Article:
'No Way' Afghanistan's Economy Recovers if Women Are Stymied, U.N. Chief Says

The United Nations chief said Monday that Afghanistan is facing a "make-or-break moment," urging the world to help stop the country's impending economic collapse.

Secretary-General Antonio Guterres, acknowledging that women play an overwhelming role in the economy, appealed to the Taliban to adhere to its assurances that women will be allowed to work and receive an education.

Most of Afghanistan's economy, roughly 80 percent, is informal, according to Guterres, who said that "without them [women] there is no way the Afghan economy and society will recover."

"Right now, with assets frozen and development aid paused, the economy is breaking down," Guterres told reporters at U.N. headquarters in New York. "Banks are closing and essential services, such as health care, have been suspended in many places."

UN Chief
United Nations Secretary-General Antonio Guterres speaks at a High-level meeting on the 20th anniversary of the adoption of the Durban Declaration during the 76th Session of the U.N. General Assembly at United Nations headquarters in New York, on September 22. John Angelillo/Pool Photo via AP

For more reporting from the Associated Press, see below.

He said the U.N. is urgently appealing to countries to inject cash into the Afghan economy, which before the Taliban takeover in August was dependent on international aid that accounted for 75 percent of state spending. The country is grappling with a liquidity crisis as assets remain frozen in the U.S. and other countries, and disbursements from international organizations have been put on hold.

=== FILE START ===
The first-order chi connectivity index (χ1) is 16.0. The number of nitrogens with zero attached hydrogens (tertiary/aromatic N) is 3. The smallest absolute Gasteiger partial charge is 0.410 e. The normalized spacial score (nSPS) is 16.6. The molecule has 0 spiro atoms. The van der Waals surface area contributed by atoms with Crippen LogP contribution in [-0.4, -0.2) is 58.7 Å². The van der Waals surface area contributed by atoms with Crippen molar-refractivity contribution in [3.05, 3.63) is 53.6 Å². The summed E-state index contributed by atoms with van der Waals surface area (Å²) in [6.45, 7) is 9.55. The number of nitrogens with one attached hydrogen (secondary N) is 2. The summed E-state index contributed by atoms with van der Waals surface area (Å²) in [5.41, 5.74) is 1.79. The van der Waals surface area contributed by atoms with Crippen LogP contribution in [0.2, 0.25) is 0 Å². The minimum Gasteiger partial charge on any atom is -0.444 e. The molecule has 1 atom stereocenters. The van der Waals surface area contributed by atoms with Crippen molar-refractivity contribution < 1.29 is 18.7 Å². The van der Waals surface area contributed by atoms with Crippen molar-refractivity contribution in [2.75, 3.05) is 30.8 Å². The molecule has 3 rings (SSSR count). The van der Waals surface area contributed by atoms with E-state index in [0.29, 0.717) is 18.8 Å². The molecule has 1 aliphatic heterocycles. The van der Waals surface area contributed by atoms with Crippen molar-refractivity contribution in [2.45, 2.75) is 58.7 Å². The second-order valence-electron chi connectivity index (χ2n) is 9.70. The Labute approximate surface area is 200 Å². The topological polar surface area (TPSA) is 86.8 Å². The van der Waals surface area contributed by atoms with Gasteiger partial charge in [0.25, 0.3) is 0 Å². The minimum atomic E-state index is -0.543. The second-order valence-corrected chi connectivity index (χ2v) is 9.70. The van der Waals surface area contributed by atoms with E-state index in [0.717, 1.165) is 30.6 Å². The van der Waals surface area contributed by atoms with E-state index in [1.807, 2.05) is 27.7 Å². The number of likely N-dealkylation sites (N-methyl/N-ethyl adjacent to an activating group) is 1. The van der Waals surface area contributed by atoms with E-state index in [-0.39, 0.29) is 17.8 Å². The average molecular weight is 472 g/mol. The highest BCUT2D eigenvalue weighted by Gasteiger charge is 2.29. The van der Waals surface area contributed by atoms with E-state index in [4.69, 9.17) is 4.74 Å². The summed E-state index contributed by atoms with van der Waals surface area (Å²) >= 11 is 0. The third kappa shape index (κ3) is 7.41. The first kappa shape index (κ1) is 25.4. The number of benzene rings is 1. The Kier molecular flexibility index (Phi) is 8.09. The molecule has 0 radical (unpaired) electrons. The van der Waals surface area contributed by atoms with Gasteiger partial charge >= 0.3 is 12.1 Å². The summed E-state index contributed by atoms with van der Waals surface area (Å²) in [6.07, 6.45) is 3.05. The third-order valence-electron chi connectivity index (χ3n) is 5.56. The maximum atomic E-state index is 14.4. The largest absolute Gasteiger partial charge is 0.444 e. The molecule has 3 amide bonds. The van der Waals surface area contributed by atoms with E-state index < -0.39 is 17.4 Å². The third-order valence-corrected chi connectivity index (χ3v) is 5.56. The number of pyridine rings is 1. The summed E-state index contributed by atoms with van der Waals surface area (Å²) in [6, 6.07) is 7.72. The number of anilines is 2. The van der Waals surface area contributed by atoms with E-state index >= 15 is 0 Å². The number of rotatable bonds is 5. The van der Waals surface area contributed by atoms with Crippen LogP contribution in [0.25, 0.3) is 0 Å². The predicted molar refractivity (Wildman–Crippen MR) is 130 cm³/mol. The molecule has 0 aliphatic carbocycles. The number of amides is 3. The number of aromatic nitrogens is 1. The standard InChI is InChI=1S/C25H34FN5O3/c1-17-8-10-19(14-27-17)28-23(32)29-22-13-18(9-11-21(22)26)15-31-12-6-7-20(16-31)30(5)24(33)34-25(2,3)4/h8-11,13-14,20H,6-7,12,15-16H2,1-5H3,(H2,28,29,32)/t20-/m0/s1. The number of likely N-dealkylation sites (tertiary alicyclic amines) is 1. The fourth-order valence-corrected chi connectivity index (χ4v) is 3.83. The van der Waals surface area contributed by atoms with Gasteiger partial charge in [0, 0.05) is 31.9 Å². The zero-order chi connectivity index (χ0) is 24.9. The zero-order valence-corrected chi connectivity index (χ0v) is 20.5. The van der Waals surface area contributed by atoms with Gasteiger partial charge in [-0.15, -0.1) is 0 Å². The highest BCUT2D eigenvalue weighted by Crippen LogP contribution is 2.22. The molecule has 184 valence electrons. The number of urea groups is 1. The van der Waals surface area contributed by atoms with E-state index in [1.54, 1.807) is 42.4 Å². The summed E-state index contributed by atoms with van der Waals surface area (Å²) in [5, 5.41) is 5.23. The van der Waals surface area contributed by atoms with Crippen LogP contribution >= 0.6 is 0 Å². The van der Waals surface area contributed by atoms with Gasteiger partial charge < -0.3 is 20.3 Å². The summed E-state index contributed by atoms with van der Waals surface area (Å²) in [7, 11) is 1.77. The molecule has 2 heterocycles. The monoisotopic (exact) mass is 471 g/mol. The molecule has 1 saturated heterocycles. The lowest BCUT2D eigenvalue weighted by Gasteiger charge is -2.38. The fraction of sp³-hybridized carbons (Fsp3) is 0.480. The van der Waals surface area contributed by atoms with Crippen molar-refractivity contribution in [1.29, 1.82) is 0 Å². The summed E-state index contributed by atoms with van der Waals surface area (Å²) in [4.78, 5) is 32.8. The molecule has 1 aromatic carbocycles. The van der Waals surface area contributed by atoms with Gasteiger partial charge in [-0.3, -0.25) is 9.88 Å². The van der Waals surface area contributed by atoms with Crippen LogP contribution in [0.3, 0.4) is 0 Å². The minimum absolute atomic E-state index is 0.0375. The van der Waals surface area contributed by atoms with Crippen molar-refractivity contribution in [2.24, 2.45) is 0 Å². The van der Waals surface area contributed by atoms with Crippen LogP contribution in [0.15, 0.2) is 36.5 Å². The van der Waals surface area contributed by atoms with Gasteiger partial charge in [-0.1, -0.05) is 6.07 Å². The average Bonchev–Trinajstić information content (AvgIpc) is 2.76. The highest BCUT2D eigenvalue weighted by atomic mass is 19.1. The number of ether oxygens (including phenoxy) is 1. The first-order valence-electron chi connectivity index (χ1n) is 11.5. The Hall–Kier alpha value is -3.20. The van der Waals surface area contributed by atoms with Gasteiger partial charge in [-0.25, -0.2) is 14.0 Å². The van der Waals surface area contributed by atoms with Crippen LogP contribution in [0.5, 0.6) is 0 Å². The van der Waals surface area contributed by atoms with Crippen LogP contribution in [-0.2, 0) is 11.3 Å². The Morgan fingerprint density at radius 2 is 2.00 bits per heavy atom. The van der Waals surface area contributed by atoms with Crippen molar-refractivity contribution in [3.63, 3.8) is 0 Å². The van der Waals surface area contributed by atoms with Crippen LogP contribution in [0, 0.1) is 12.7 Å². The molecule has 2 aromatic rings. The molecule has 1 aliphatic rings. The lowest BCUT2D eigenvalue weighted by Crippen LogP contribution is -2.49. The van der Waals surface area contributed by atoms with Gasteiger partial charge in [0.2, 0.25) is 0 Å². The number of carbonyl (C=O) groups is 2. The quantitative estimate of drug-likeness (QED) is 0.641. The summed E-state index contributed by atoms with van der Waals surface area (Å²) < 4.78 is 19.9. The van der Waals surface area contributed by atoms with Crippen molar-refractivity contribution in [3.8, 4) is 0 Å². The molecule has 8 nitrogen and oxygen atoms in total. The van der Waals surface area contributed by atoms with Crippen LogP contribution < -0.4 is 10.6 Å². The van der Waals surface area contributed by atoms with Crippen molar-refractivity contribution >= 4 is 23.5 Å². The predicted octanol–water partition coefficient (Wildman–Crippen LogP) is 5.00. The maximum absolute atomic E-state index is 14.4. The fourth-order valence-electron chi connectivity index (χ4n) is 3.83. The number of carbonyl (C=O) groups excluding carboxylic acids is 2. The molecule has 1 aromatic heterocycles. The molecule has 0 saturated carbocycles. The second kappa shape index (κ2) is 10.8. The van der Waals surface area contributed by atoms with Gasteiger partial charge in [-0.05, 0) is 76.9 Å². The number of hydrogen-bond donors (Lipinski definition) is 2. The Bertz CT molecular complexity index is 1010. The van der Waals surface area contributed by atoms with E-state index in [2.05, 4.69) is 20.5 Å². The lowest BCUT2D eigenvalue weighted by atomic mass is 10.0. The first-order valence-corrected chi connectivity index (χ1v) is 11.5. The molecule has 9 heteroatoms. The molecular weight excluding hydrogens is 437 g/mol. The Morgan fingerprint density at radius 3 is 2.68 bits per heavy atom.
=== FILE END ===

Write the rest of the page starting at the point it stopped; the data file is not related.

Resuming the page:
The U.N. chief said that injecting liquidity to prevent Afghanistan's economic collapse is a separate issue from recognition of the Taliban, lifting sanctions, unfreezing frozen assets or restoring international aid.

Guterres said cash can be injected into the Afghan economy "without violating international laws or compromising principles." He said this can be done through U.N. agencies and a trust fund operated by the U.N. Development Program as well as non-governmental organizations operating in the country. He added that the World Bank can also create a trust fund.

Leaders of the world's 20 largest economies—the G-20—are holding an extraordinary meeting to discuss the complex issues related to Afghanistan on Tuesday. On the issue of "the injection of liquidity in the Afghan economy," Guterres said, "I think the international community is moving too slow."

The Taliban overran most of Afghanistan as U.S. and NATO forces were in the final stages of their chaotic withdrawal from the country after 20 years. They entered the capital, Kabul, on August 15 without any resistance from the Afghan army or the country's president, Ashraf Ghani, who fled.

Guterres pointed to promises by the Taliban since the takeover to protect the rights of women, children, minority communities and former government employees—especially the possibility of women working and girls being able to get the same education as boys.

"I am particularly alarmed to see promises made to Afghan women and girls by the Taliban being broken," he said, stressing that "their ability to learn, work, own assets, and to live with rights and dignity will define progress."

However, Guterres said "the Afghan people cannot suffer a collective punishment because the Taliban misbehave."

He said the humanitarian crisis in Afghanistan is growing, affecting at least 18 million people, or half the country's population.

Guterres said the U.N. has been engaging the Taliban every day on the safety and security of its staff, unhindered humanitarian access to all Afghans in need, and human rights—especially for women and girls. "Gender equality has always been an absolute priority for me," he said.

While humanitarian assistance saves lives, it won't solve the country's crisis unless an economic collapse is avoided, Guterres said.

"Clearly, the main responsibility for finding a way back from the abyss lies with those that are now in charge in Afghanistan," he said.

Nonetheless, he warned, "If we do not act to help Afghans weather this storm, and do it soon, not only they but all the world will pay a heavy price."

Hazara Women
U.N. Secretary-General Antonio Guterres said that without women "there is no way the Afghan economy and society will recover." Above, a Hazara woman and children walk through a village where people still live as they did centuries ago in Bamiyan on October 3. BULENT KILIC/Getty Images